Monday, February 14, 2011

Views from the UVCE Mega Reunion, 2011.

At the UVCE Mega Reunion yesterday, several distinguished alumni were recognized by presenting each one of them with the Sir M. Visvesvaraya signature ಪೇಟ — head gear —, among other things such as a shawl, a necklace, a plaque and a trophy, as you can see in the photo here. Deccan Herald has published a list of the award recipients1 and Ramesh Aravind, fellow alumnus and a movie actor, was awarded one later in the evening, during the Mano Murthy-directed music concert.

The concert, though well conceived and ably conducted by local RJ Rapid Rashmi, was a disappointment in terms of the acoustical experience. I had imagined that the Palace Grounds would somehow produce a more satisfying effect. After all, the venue is part of a Maharaja's palace, right? Wrong.

The food fare for the evening dinner was an extravaganza of such proportions that it seemed like a mini food court. I later learnt that this is Bangalore culture these days, and this concept is very prevalent at weddings, etc.

It is nice to mingle with fellow alumni, and the concept of a mega reunion is particularly interesting because it allows for a larger scale operation than a single class reunion would.

1 The idea of upgrading the status of UVCE to that of an IIT was also proposed.

Thursday, February 03, 2011

Why I (almost) like Bangalore.

My present visit to Bangalore grew partly out of a desire to take part in the UVCE Mega Reunion, and partly out of an approximately once-a-year visit to be with my octogenarian father. It has been nearly a month since I arrived at the Bangalore airport and, after taking in Bangalore in some of its awesome variety, I have reflected here on why I almost like Bangalore.

In his book The World is Flat, first published in 2005 and now newly republished as 3.0, Thomas Friedman has colorfully introduced Bangalore in story fashion through his experience in the golf course in the central part of the city.
"No one ever gave me directions like this on a golf course before: ... 'Aim at Microsoft or IBM'. I was standing at the first tee at the KGA Golf Club in downtown ... I had come to Bangalore, Indian Silicon Valley ...' .
Today, if you visit Whitefield — now considered part of Greater Bangalore —, you will see many more buildings, many of them high rises, that belong to who's who of multi-national corporations (MNCs) in the IT and other industries. Thus, as an IT professional, you simply cannot be lost in Bangalore. If anything, there is the added dimension of dealing with the Indian psyche to all of the rest of what is involved in an IT transaction.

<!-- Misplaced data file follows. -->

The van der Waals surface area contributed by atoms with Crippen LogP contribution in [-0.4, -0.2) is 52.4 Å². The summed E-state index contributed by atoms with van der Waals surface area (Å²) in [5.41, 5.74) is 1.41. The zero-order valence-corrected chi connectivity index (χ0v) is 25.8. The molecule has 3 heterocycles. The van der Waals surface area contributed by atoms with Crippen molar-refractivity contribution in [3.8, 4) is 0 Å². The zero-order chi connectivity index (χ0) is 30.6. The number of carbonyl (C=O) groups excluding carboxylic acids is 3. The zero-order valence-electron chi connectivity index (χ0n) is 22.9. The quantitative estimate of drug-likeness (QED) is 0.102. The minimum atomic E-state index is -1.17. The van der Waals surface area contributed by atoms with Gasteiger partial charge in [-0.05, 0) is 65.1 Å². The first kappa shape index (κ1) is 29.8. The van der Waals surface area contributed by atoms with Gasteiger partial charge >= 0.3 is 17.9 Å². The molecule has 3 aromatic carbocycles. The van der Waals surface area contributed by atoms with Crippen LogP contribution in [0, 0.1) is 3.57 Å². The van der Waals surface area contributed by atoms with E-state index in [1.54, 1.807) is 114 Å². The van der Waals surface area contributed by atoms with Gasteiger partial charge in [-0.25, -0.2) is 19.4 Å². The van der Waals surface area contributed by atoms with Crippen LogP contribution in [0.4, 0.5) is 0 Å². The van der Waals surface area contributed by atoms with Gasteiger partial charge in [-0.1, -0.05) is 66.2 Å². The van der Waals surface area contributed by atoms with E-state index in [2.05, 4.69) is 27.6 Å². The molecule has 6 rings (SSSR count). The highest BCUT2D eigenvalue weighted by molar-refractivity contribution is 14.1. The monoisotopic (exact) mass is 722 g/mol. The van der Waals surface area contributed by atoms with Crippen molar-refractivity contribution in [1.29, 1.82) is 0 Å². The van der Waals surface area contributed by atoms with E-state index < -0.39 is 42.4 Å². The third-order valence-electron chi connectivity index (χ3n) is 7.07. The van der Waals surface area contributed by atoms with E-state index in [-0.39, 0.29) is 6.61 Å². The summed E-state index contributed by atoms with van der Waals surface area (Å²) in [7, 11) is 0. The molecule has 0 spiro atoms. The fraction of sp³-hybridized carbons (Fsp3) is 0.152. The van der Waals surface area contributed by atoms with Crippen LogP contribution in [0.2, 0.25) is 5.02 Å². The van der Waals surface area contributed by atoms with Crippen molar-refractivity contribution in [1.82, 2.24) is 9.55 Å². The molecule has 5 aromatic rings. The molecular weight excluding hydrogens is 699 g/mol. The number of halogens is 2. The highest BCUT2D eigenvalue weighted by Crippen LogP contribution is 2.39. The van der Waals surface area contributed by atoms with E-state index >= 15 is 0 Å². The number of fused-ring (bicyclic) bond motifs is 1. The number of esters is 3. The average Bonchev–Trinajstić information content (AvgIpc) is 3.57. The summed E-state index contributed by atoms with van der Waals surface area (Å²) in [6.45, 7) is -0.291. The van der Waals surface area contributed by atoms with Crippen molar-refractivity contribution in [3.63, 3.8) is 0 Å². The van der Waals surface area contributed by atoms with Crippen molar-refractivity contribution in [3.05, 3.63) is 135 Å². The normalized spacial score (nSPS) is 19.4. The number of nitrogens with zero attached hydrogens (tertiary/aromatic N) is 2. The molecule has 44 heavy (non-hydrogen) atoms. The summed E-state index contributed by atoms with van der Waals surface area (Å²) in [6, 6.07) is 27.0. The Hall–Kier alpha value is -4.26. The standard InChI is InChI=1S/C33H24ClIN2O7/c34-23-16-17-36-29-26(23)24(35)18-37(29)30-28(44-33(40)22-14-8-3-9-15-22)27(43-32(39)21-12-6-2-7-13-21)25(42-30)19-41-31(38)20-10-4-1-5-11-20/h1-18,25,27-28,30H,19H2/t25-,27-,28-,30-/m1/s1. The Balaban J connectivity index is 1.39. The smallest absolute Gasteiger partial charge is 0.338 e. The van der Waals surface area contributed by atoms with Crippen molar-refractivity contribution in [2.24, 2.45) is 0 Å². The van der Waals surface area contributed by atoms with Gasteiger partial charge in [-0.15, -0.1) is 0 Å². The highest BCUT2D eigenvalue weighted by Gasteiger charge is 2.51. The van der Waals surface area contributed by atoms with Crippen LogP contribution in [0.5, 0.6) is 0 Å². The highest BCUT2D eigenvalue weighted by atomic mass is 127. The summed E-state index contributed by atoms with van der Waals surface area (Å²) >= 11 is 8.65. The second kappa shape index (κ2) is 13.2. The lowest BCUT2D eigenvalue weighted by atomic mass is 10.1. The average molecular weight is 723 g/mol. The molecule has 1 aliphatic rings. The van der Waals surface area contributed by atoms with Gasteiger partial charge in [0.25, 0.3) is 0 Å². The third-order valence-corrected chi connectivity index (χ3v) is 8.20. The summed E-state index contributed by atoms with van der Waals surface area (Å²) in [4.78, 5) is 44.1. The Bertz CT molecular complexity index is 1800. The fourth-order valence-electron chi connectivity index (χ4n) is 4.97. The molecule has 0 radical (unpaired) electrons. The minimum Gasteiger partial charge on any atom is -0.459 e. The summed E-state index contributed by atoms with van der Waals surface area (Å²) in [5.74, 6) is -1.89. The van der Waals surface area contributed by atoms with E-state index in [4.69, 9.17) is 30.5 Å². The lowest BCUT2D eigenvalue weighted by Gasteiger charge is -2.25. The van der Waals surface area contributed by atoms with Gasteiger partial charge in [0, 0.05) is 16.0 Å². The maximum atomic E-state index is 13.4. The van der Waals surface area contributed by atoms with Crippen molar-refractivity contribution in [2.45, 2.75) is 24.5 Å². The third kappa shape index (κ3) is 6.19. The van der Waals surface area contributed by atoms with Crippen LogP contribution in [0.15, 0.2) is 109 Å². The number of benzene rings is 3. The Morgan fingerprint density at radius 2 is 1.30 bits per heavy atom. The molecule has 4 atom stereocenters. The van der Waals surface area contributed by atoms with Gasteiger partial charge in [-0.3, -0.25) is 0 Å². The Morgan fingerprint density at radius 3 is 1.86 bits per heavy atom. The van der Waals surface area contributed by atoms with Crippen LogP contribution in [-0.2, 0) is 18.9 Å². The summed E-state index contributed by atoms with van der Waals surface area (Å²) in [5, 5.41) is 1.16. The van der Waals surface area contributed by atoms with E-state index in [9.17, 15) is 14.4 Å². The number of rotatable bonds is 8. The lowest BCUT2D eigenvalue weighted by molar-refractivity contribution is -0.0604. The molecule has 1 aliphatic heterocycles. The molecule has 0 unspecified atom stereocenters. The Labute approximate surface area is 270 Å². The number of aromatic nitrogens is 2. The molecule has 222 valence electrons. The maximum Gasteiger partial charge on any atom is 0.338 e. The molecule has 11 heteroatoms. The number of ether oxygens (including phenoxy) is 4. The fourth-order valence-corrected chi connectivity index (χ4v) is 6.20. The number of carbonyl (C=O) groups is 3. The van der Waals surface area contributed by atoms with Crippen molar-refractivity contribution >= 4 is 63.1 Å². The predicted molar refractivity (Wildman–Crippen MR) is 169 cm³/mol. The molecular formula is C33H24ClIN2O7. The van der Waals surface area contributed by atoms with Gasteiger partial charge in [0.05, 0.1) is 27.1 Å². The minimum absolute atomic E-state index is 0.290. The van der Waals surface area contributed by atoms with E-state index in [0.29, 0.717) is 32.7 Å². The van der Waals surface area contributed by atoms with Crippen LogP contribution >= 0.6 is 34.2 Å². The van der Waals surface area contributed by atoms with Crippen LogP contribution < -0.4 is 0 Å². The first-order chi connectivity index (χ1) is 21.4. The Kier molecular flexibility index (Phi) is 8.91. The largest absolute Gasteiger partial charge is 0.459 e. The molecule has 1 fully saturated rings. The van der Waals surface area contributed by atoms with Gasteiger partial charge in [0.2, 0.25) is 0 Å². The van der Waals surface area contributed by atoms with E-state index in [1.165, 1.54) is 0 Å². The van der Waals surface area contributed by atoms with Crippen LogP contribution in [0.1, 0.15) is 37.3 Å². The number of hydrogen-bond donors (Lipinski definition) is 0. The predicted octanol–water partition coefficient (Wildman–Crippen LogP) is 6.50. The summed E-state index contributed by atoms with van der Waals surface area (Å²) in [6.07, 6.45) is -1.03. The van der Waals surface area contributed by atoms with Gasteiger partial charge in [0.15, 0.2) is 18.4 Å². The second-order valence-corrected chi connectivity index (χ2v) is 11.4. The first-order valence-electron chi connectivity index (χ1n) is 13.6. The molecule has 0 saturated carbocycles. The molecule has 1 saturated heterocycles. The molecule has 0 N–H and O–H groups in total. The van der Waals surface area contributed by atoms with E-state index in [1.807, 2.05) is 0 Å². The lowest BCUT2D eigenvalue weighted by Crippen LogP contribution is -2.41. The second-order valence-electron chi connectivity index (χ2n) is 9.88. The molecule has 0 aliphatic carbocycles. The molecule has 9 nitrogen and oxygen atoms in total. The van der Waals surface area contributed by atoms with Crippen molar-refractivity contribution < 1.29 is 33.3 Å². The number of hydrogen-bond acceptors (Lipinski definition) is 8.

If you are a programmer type, there is sufficient reason to be effective from being in Bangalore too, thanks largely to cloud computing. Dijkstra made the observation, in his famous 1972 Turing Award lecture, that programming is probably the most complex in terms of the orders of magnitude that the human mind has to conquer: 1010. While Dijsktra's comments were focused on a software system programmed on a single computer, the advent of cloud computing adds a new spatial dimension to the order of magnitude1, not to speak of the higher-speed electronics, which itself can add 3 more orders of magnitude, from microseconds to nanoseconds. So if you are a programmer interested in dealing with taming programming complexity, you can do so quite effectively while being in Bangalore.

Google Maps is another major boon to the chaos inherent to the Bangalore I grew up in, in the 1960s and 1970s. During this visit, I have never had major difficulty to get to anywhere within the city and, that too, by the Volvo bus transport, thanks to the Bangalore Google Transit Trip Planner. What is required is a bit of taming of what you type into the Google Maps' search window: I have discovered for example that, if you do not include street address, or door number as it is generally known here, the positioning of your location of interest is reasonably accurate, and that is good enough for getting you around.

Nearly any problem that needs a solution in the Indian society needs to be highly scalable2. Consider the mundane problem of outfitting the entire city of Bangalore with proper infrastructure of footpaths — or sidewalks, for the American reader. You have to be amazed why, in the last 4 decades, the quality of these footpaths has not improved at all! Take the Outer Ring Road3, for instance, as shown in the Google Maps Web Element at left. In some sections, in J P Nagar, pedestrians are forced to avoid the footpath and walk on the road, by the curb! Forget uniform paving on the footpath, the granite slabs intended to cover the drainage system are regularly missing near the Outer Ring Road underpass at J P Nagar 24th Main Road! Why is this? Is the problem so complex that it cannot be suitably solved? I'll leave the reasons to the reader's imagination.

In summary, if you can make do with traffic imperfections, including insufficient concern for pedestrians, there is sufficient excitement in the Bangalore air. And, that is enough for anyone, with sufficient non-concern toward traffic and pedestrians' problems, to like the city.

1In a Special Report: The World's Largest Data Centers, we learn that the largest single building data center is about 1.1 million square feet.
2This statement is true not only of India, but also of China; both are countries with more than billion people.
3When it was first conceived, Bangalore city limits were probably within this envelope. Now, of course, the city has grown beyond the Outer Ring Road, thus mocking the use of the word 'Outer'. That is besides the point.